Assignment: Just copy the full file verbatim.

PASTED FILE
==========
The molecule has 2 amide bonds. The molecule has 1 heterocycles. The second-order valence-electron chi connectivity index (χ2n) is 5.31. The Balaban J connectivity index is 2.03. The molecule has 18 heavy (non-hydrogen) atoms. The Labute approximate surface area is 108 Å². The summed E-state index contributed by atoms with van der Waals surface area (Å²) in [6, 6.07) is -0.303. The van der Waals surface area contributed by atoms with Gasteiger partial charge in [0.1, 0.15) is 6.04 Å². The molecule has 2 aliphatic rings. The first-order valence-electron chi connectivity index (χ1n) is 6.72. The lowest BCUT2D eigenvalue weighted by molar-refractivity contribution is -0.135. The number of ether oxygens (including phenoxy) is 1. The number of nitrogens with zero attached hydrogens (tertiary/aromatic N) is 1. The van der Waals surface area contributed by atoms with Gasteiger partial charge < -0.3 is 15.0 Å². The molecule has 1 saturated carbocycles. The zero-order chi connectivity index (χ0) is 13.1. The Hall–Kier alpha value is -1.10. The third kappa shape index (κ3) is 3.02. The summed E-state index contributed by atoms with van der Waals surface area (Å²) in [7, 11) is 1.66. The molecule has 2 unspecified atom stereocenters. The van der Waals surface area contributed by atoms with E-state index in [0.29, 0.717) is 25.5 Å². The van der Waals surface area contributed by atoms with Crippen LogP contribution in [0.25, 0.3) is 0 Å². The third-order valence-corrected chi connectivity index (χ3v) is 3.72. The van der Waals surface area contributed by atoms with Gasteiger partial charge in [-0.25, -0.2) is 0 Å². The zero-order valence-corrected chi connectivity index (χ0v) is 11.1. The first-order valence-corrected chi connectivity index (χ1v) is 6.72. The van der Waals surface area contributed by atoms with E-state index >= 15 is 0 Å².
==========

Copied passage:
The molecule has 2 amide bonds. The molecule has 1 heterocycles. The second-order valence-electron chi connectivity index (χ2n) is 5.31. The Balaban J connectivity index is 2.03. The molecule has 18 heavy (non-hydrogen) atoms. The Labute approximate surface area is 108 Å². The summed E-state index contributed by atoms with van der Waals surface area (Å²) in [6, 6.07) is -0.303. The van der Waals surface area contributed by atoms with Gasteiger partial charge in [0.1, 0.15) is 6.04 Å². The molecule has 2 aliphatic rings. The first-order valence-electron chi connectivity index (χ1n) is 6.72. The lowest BCUT2D eigenvalue weighted by molar-refractivity contribution is -0.135. The number of ether oxygens (including phenoxy) is 1. The number of nitrogens with zero attached hydrogens (tertiary/aromatic N) is 1. The van der Waals surface area contributed by atoms with Gasteiger partial charge < -0.3 is 15.0 Å². The molecule has 1 saturated carbocycles. The zero-order chi connectivity index (χ0) is 13.1. The Hall–Kier alpha value is -1.10. The third kappa shape index (κ3) is 3.02. The summed E-state index contributed by atoms with van der Waals surface area (Å²) in [7, 11) is 1.66. The molecule has 2 unspecified atom stereocenters. The van der Waals surface area contributed by atoms with E-state index in [0.29, 0.717) is 25.5 Å². The van der Waals surface area contributed by atoms with Crippen LogP contribution in [0.25, 0.3) is 0 Å². The third-order valence-corrected chi connectivity index (χ3v) is 3.72. The van der Waals surface area contributed by atoms with Gasteiger partial charge in [-0.25, -0.2) is 0 Å². The zero-order valence-corrected chi connectivity index (χ0v) is 11.1. The first-order valence-corrected chi connectivity index (χ1v) is 6.72. The van der Waals surface area contributed by atoms with E-state index >= 15 is 0 Å².